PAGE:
Dexmedetomidine and paralytic exposure after damage control laparotomy: risk factors for delirium? Results from the EAST SLEEP-TIME multicenter trial

Cassandra Krause, Eugenia Kwon, Xian Luo-Owen, Kaitlin McArthur, Meghan Cochran-Yu, Lourdes Swentek, Sigrid Burruss, David Turay, Areg Grigorian, Jeffry Nahmias, Ahsan Butt, Adam Gutierrez, Aimee LaRiccia, Michelle Kincaid, Michele N. Fiorentino, Nina Glass, Samantha Toscano, Eric Ley, Sarah R. Lombardo, Oscar D. GuillamondeguiJames M. Bardes, Connie DeLa’O, Salina M. Wydo, Kyle Leneweaver, Nicholas T. Duletzke, Jade Nunez, Simon Moradian, Joseph Posluszny, Leon Naar, Haytham Kaafarani, Heidi Kemmer, Mark J. Lieser, Alexa Dorricott, Grace Chang, Zoltan Nemeth, Kaushik Mukherjee*

*Corresponding author for this work

Research output: Contribution to journalArticlepeer-review

2 Scopus citations


Purpose: To evaluate factors associated with ICU delirium in patients who underwent damage control laparotomy (DCL), with the hypothesis that benzodiazepines and paralytic infusions would be associated with increased delirium risk. We also sought to evaluate the differences in sedation practices between trauma (T) and non-trauma (NT) patients. Methods: We reviewed retrospective data from 15 centers in the EAST SLEEP-TIME registry admitted from January 1, 2017 to December 31, 2018. We included all adults undergoing DCL, regardless of diagnosis, who had completed daily Richmond Agitation Sedation Score (RASS) and Confusion Assessment Method-ICU (CAM-ICU). We excluded patients younger than 18 years, pregnant women, prisoners and patients who died before the first re-laparotomy. Data collected included age, number of re-laparotomies after DCL, duration of paralytic infusion, duration and type of sedative and opioid infusions as well as daily CAM-ICU and RASS scores to analyze risk factors associated with the proportion of delirium-free/coma-free ICU days during the first 30 days (DF/CF-ICU-30) using multivariate linear regression. Results: A 353 patient subset (73.2% trauma) from the overall 567-patient cohort had complete daily RASS and CAM-ICU data. NT patients were older (58.9 ± 16.0 years vs 40.5 ± 17.0 years [p < 0.001]). Mean DF/CF-ICU-30 days was 73.7 ± 96.4% for the NT and 51.3 ± 38.7% in the T patients (p = 0.030). More T patients were exposed to Midazolam, 41.3% vs 20.3% (p = 0.002). More T patients were exposed to Propofol, 91.0% vs 71.9% (p < 0.001) with longer infusion times in T compared to NT (71.2 ± 85.9 vs 48.9 ± 69.8 h [p = 0.017]). Paralytic infusions were also used more in T compared to NT, 34.8% vs 18.2% (p < 0.001). Using linear regression, dexmedetomidine infusion and paralytic infusions were associated with decreases in DF/CF-ICU-30, (− 2.78 (95%CI [− 5.54, − 0.024], p = 0.040) and (− 7.08 ([− 13.0, − 1.10], p = 0.020) respectively. Conclusions: Although the relationship between paralytic use and delirium is well-established, the observation that dexmedetomidine exposure is independently associated with increased delirium and coma is novel and bears further study.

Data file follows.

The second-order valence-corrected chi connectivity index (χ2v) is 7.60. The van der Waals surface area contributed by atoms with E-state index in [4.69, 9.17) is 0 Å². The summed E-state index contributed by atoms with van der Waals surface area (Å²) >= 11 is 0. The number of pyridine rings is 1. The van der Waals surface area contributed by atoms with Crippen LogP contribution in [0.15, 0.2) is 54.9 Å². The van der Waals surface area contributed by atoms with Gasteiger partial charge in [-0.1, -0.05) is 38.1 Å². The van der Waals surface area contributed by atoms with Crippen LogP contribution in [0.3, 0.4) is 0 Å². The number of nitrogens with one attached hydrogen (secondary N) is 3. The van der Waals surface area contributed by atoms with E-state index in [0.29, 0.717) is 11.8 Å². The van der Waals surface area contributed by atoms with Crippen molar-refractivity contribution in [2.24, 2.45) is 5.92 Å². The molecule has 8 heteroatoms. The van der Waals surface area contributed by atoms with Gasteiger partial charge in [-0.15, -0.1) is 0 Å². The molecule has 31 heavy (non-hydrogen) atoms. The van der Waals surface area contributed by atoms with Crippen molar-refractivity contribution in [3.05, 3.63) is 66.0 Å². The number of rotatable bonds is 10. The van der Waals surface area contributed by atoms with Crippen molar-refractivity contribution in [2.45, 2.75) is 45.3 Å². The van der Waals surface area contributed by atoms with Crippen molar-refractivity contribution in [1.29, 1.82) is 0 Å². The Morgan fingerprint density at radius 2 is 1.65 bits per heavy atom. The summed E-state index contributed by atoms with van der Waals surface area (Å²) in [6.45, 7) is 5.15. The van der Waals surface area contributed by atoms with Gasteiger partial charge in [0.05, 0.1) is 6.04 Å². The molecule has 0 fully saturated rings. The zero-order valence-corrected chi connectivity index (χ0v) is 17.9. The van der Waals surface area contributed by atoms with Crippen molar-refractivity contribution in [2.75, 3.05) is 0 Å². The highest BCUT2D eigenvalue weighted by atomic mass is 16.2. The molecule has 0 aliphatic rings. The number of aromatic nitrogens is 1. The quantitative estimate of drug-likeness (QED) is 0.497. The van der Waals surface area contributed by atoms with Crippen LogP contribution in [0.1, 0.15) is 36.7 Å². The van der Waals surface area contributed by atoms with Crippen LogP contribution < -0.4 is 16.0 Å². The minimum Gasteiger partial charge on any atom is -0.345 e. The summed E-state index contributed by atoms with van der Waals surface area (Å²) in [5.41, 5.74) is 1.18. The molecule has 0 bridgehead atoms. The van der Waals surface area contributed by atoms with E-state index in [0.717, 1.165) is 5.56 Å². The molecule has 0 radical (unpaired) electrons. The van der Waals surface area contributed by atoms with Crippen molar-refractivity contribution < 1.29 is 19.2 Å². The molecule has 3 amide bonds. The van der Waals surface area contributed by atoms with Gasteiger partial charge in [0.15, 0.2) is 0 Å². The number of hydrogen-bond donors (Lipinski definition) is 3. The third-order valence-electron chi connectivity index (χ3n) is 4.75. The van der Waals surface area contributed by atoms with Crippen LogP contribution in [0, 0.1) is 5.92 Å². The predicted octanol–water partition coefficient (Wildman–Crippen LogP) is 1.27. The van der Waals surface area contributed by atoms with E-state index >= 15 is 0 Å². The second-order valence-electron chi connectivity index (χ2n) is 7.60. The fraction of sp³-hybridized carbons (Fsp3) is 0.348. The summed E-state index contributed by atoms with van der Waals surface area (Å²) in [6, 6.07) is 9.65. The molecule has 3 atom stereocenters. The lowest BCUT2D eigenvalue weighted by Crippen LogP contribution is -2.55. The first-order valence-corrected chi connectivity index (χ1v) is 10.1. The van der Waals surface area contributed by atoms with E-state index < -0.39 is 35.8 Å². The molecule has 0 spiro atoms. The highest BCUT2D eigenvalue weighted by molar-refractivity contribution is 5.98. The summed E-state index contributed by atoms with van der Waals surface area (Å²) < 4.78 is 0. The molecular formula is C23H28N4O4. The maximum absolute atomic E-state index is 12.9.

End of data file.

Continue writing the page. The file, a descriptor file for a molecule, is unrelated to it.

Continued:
Original languageEnglish (US)
Pages (from-to)2097-2105
Number of pages9
JournalEuropean Journal of Trauma and Emergency Surgery
Issue number3
StatePublished - Jun 2022


  • Damage control laparotomy
  • Delirium
  • Non-trauma
  • Sedation
  • Trauma

ASJC Scopus subject areas

  • Surgery
  • Emergency Medicine
  • Orthopedics and Sports Medicine
  • Critical Care and Intensive Care Medicine


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